Many times, we look at disability as something that is out of our control and this is kind of where the medical model and social model clash. January 26, 2015 Today at work, I was talking to my office manager about disability and how people with disabilities are affected by society.

She replied with, I can see exactly how society plays a role, because my aunt has experienced this first-hand. She went on to describe that her aunt was born with Down syndrome and was born in some northern state in the United States. Her aunt was very involved in programs up north that helped her interact with others who had the same disability as her as well as have assistance for things that she needed regarding her disability. She had to move down here to Florida to be with family so that she could have more help, but the programs that she was already involved in up north did not transfer over.

She has now been put on a waiting list in Florida for now seven years in order to receive access to these specialized programs. The reason she has not moved up on the list is because her case has not been critical and her disability has not progressed. This is awful because society has limited her ability to interact with others and be a part of something to create a self-worth. She literally feels defeated and without at least her family support here, she would not be able to function in society. January 28, 2015 My sister has a friend who is a boy and has a cognitive disability.

I asked her to tell me a little bit about the situation and what it is like for him at school. She said that because of his disability, the school has assigned him a specific person that is in constant communication with him throughout the day. This person’s job is to make sure that everything he does is on track and that his assignments are correct and being turned in on time. He can reach out to this person if he is struggling and they can direct him to the right person that would be able to help him in whatever subject he is having difficulty in.

He also has difficulty concentrating, so his teachers are also accommodating by printing out special class notes for him to use to study. My sister says that she constantly hears kids at school whisper behind his back making fun of him behind his back and sometimes even to his face. She is friends with him, so she has talked to him about how he feels about this. He hates the fact that he is made fun of because of his disability because there is nothing he can do to fix it. He feels like he is limited in his selection of friends because he is constantly judged or looked at as “dumb. ”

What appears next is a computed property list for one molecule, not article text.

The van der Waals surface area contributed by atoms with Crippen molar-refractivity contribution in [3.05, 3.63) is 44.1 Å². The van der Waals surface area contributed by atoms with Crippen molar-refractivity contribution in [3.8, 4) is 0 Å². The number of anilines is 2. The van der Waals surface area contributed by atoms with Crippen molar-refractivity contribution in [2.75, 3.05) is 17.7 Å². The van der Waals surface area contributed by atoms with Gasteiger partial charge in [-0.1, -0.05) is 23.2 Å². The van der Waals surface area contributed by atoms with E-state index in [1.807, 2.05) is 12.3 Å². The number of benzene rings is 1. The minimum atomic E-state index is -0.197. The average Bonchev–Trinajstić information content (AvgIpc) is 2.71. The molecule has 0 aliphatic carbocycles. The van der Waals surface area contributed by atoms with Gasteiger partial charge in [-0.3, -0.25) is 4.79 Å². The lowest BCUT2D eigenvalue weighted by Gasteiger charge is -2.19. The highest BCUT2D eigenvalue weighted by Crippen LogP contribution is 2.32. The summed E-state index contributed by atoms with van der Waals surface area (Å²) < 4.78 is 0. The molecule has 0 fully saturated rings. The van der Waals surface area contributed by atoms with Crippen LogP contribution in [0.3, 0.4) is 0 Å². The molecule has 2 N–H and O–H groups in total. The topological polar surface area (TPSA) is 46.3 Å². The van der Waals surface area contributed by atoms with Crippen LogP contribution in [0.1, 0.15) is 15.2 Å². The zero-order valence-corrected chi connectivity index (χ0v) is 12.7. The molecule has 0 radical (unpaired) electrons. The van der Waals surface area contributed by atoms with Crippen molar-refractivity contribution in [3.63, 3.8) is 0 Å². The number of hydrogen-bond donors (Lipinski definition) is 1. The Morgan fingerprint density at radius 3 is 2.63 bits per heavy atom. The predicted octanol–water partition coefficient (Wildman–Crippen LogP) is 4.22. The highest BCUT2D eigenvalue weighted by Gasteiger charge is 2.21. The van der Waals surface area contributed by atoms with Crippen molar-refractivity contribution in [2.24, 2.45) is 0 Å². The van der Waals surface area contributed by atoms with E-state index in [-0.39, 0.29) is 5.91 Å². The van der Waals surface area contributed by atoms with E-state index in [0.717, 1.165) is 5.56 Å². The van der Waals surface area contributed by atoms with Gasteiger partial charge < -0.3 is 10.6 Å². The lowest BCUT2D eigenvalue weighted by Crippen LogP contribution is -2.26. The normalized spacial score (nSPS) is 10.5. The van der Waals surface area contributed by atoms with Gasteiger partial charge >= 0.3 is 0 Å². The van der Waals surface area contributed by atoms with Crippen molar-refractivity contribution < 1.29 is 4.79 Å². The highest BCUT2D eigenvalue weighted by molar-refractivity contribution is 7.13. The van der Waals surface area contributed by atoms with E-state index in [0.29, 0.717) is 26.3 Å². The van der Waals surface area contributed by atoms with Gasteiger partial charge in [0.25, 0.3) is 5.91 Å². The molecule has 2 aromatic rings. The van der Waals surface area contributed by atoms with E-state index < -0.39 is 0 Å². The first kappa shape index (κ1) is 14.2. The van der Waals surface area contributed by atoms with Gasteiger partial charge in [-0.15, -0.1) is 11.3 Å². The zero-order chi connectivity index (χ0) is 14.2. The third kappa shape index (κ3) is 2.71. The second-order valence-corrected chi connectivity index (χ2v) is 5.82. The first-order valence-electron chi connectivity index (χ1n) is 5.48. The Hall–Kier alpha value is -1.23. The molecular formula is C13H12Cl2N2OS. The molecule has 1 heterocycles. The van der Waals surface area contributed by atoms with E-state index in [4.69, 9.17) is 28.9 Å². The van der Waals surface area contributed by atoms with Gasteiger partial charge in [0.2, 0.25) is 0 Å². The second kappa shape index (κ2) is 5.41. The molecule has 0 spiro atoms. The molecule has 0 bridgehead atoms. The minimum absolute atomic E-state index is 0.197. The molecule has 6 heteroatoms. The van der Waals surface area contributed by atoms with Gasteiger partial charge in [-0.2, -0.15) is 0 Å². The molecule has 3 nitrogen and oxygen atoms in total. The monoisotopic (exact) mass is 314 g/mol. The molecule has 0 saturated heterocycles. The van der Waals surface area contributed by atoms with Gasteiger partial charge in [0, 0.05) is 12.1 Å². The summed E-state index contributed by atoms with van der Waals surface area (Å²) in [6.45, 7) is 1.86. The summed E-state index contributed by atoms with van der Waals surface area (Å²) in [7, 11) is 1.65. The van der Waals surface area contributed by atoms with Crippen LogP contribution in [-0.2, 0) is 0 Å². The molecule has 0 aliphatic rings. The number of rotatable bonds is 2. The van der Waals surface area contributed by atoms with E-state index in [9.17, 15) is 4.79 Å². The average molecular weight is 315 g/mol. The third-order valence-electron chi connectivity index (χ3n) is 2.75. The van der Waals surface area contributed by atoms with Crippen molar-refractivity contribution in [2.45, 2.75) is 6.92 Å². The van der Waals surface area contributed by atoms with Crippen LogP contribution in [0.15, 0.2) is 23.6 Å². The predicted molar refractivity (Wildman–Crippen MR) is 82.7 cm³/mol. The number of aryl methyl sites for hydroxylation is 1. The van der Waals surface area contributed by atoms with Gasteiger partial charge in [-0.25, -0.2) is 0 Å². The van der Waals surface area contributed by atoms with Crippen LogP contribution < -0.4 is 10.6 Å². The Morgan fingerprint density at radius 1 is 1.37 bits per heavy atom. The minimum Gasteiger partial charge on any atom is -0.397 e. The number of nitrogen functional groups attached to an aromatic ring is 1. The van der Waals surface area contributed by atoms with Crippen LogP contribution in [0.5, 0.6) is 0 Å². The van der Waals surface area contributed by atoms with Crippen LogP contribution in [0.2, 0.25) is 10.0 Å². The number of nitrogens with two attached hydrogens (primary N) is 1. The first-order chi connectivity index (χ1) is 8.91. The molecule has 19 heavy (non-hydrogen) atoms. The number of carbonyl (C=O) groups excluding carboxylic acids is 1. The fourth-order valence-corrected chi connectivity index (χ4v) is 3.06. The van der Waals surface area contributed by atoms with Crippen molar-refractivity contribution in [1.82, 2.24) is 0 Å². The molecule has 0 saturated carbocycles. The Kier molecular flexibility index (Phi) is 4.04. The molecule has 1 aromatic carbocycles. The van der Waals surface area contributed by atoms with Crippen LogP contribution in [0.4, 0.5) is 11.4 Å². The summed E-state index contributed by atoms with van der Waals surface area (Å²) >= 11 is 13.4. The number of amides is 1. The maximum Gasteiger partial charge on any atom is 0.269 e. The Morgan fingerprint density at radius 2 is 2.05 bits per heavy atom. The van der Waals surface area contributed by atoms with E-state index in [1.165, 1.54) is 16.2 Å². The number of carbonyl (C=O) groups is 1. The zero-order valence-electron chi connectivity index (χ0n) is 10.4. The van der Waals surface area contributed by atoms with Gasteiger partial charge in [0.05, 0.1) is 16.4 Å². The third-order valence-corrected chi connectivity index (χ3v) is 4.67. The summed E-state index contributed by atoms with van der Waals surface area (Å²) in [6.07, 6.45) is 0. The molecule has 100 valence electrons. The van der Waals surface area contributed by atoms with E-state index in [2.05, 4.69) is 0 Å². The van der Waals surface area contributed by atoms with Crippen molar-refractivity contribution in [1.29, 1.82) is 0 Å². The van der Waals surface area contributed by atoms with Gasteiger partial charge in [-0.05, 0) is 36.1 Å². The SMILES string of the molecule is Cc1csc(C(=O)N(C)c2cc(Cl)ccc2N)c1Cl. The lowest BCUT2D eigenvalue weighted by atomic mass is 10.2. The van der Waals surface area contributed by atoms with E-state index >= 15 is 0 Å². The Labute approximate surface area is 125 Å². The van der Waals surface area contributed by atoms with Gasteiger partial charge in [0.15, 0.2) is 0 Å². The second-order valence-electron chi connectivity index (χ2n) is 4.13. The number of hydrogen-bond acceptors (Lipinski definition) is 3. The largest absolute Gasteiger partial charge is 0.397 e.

This is not fair to him and society has created this barrier that does not allow him to be a normal high school teenager. February 1, 2015 As noted before, I once was involved in Special Olympics at my high school. While being a part of this program, I was able to interact daily with kids who had disabilities. One thing that they constantly looked forward to was being able to participate in the Special Olympics. They loved competition and they all had their own thing. Some people rode tricycles to the finish line, some people threw balls, others were able to run. These kids developed such strong friendships with one another because they with each other every day.

So, even if someone was not allowed to participate in the Special Olympics, they would always look forward to going to cheer their friends on! I was assigned to one little boy who was in the tricycle race. I had to prep him, pump him up and make sure he had everything he needed in order to compete. I was his official coordinator that spoke for him to tell the officials that he was there and ready to compete. This was such a great opportunity and the amount of gratitude that these kids had for us and to be a part of that moment with them when they won ribbons, was priceless! February 4, 2015.

I was playing tennis today with my boyfriend and I had not played in forever. Needless to say, I still know how to hit the ball, but not necessarily correctly. There were many times throughout our session that the ball flew across many of the tennis courts or over the fence. However, the more that I continued to play, the more I was able to gain more control and develop better motor skills. It got me thinking later that there are many people who do not even have the ability to develop better motor skills. Some people have a disease that does not allow for them to have use of their limbs in order to perform tasks throughout life.

Often times, as an “able-bodied” person, I overlook my privilege and ability to do such things. The fact of the matter is, I could wake up one morning and I could have a disability that does not allow for me to play tennis anymore. I need to appreciate what I have and recognize the privilege I have in society. Society does such a poor job at accommodating people with diseases, especially ones that affect their motor skill functioning. This has caused people with diseases to also have a disability. This disadvantage is formed in the way the society functions for inclusion of all types of people.

After many lectures in this class so far, I never thought that something as simple as playing tennis would provoke so much thought in my mind. I am truly glad that I now have an open mind to what is happening in society around me and that I am able to look at disability from a completely different perspective than what I am used to. February 10, 2015 I have grown up with lots of people in the medical field around me. My mom, who is a registered nurse has planted all of this medical knowledge in my head since I was little. Therefore, I have always kind of understood disability in medical terms.

Going through the medical model versus the social model in class, I realized that like most, I have been accustomed to looking at disability from a medical model. It is people’s natural ability to “return to normalcy” and to want to help others be as close to “normal” as possible.